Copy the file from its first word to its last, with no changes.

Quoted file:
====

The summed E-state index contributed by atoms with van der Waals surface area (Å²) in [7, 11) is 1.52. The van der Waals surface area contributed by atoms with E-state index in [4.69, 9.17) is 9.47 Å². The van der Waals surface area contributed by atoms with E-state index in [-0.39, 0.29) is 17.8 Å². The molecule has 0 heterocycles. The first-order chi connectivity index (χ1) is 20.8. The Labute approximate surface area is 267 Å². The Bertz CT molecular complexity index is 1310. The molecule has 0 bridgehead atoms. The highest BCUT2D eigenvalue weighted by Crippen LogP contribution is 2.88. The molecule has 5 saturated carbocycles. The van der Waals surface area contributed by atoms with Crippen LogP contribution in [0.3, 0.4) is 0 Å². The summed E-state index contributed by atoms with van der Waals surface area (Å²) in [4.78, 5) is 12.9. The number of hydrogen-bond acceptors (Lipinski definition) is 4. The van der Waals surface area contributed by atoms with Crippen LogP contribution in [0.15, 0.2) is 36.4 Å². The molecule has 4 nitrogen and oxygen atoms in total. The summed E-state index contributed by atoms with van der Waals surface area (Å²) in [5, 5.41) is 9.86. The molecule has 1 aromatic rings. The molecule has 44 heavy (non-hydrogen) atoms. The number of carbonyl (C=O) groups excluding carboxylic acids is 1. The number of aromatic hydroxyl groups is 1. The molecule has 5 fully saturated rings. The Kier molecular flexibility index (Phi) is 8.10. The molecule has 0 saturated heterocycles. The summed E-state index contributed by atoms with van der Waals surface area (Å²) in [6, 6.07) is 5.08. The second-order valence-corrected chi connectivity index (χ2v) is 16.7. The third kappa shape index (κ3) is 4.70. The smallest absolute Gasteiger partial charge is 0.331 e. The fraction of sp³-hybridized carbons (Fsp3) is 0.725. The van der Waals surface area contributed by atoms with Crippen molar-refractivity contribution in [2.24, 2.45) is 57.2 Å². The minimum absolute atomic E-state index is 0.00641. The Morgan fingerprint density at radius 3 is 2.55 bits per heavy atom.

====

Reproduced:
The summed E-state index contributed by atoms with van der Waals surface area (Å²) in [7, 11) is 1.52. The van der Waals surface area contributed by atoms with E-state index in [4.69, 9.17) is 9.47 Å². The van der Waals surface area contributed by atoms with E-state index in [-0.39, 0.29) is 17.8 Å². The molecule has 0 heterocycles. The first-order chi connectivity index (χ1) is 20.8. The Labute approximate surface area is 267 Å². The Bertz CT molecular complexity index is 1310. The molecule has 0 bridgehead atoms. The highest BCUT2D eigenvalue weighted by Crippen LogP contribution is 2.88. The molecule has 5 saturated carbocycles. The van der Waals surface area contributed by atoms with Crippen LogP contribution in [0.3, 0.4) is 0 Å². The summed E-state index contributed by atoms with van der Waals surface area (Å²) in [4.78, 5) is 12.9. The number of hydrogen-bond acceptors (Lipinski definition) is 4. The van der Waals surface area contributed by atoms with Crippen LogP contribution in [0.15, 0.2) is 36.4 Å². The molecule has 4 nitrogen and oxygen atoms in total. The summed E-state index contributed by atoms with van der Waals surface area (Å²) in [5, 5.41) is 9.86. The molecule has 1 aromatic rings. The molecule has 44 heavy (non-hydrogen) atoms. The number of carbonyl (C=O) groups excluding carboxylic acids is 1. The number of aromatic hydroxyl groups is 1. The molecule has 5 fully saturated rings. The Kier molecular flexibility index (Phi) is 8.10. The molecule has 0 saturated heterocycles. The summed E-state index contributed by atoms with van der Waals surface area (Å²) in [6, 6.07) is 5.08. The second-order valence-corrected chi connectivity index (χ2v) is 16.7. The third kappa shape index (κ3) is 4.70. The smallest absolute Gasteiger partial charge is 0.331 e. The fraction of sp³-hybridized carbons (Fsp3) is 0.725. The van der Waals surface area contributed by atoms with Crippen molar-refractivity contribution in [2.24, 2.45) is 57.2 Å². The minimum absolute atomic E-state index is 0.00641. The Morgan fingerprint density at radius 3 is 2.55 bits per heavy atom.